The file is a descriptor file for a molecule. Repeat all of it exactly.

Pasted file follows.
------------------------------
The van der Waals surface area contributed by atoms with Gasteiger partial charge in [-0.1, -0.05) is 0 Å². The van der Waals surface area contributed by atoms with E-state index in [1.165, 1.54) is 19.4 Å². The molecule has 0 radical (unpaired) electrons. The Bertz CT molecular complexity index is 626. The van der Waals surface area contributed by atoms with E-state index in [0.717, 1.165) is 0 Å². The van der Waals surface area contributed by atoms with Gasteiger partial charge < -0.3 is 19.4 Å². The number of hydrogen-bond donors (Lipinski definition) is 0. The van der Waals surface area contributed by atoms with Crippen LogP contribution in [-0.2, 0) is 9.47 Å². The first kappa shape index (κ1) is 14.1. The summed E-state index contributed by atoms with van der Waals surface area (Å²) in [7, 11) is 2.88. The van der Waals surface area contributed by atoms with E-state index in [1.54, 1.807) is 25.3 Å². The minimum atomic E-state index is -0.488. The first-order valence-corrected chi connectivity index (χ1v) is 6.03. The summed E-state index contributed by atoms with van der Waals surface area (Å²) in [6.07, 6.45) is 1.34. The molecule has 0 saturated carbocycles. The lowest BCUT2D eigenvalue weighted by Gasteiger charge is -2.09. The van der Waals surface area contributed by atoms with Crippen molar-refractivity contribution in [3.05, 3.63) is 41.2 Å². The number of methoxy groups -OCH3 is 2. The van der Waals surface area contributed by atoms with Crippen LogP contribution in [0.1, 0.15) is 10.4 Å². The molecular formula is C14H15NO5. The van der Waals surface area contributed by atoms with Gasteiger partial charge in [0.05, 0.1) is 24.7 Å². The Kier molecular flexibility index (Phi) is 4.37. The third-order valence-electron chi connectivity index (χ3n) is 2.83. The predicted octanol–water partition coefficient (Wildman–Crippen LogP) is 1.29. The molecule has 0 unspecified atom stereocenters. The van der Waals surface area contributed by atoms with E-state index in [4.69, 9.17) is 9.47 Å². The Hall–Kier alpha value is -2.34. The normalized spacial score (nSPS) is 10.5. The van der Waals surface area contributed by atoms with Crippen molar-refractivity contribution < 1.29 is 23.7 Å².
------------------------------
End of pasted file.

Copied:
The van der Waals surface area contributed by atoms with Gasteiger partial charge in [-0.1, -0.05) is 0 Å². The van der Waals surface area contributed by atoms with E-state index in [1.165, 1.54) is 19.4 Å². The molecule has 0 radical (unpaired) electrons. The Bertz CT molecular complexity index is 626. The van der Waals surface area contributed by atoms with E-state index in [0.717, 1.165) is 0 Å². The van der Waals surface area contributed by atoms with Gasteiger partial charge < -0.3 is 19.4 Å². The number of hydrogen-bond donors (Lipinski definition) is 0. The van der Waals surface area contributed by atoms with Crippen LogP contribution in [-0.2, 0) is 9.47 Å². The first kappa shape index (κ1) is 14.1. The summed E-state index contributed by atoms with van der Waals surface area (Å²) in [7, 11) is 2.88. The van der Waals surface area contributed by atoms with E-state index in [1.54, 1.807) is 25.3 Å². The minimum atomic E-state index is -0.488. The first-order valence-corrected chi connectivity index (χ1v) is 6.03. The summed E-state index contributed by atoms with van der Waals surface area (Å²) in [6.07, 6.45) is 1.34. The molecule has 0 saturated carbocycles. The lowest BCUT2D eigenvalue weighted by Gasteiger charge is -2.09. The van der Waals surface area contributed by atoms with Crippen molar-refractivity contribution in [3.05, 3.63) is 41.2 Å². The number of methoxy groups -OCH3 is 2. The van der Waals surface area contributed by atoms with Crippen LogP contribution in [0.1, 0.15) is 10.4 Å². The molecular formula is C14H15NO5. The van der Waals surface area contributed by atoms with Gasteiger partial charge in [0.05, 0.1) is 24.7 Å². The Kier molecular flexibility index (Phi) is 4.37. The third-order valence-electron chi connectivity index (χ3n) is 2.83. The predicted octanol–water partition coefficient (Wildman–Crippen LogP) is 1.29. The molecule has 0 unspecified atom stereocenters. The van der Waals surface area contributed by atoms with E-state index in [4.69, 9.17) is 9.47 Å². The Hall–Kier alpha value is -2.34. The normalized spacial score (nSPS) is 10.5. The van der Waals surface area contributed by atoms with Crippen molar-refractivity contribution < 1.29 is 23.7 Å².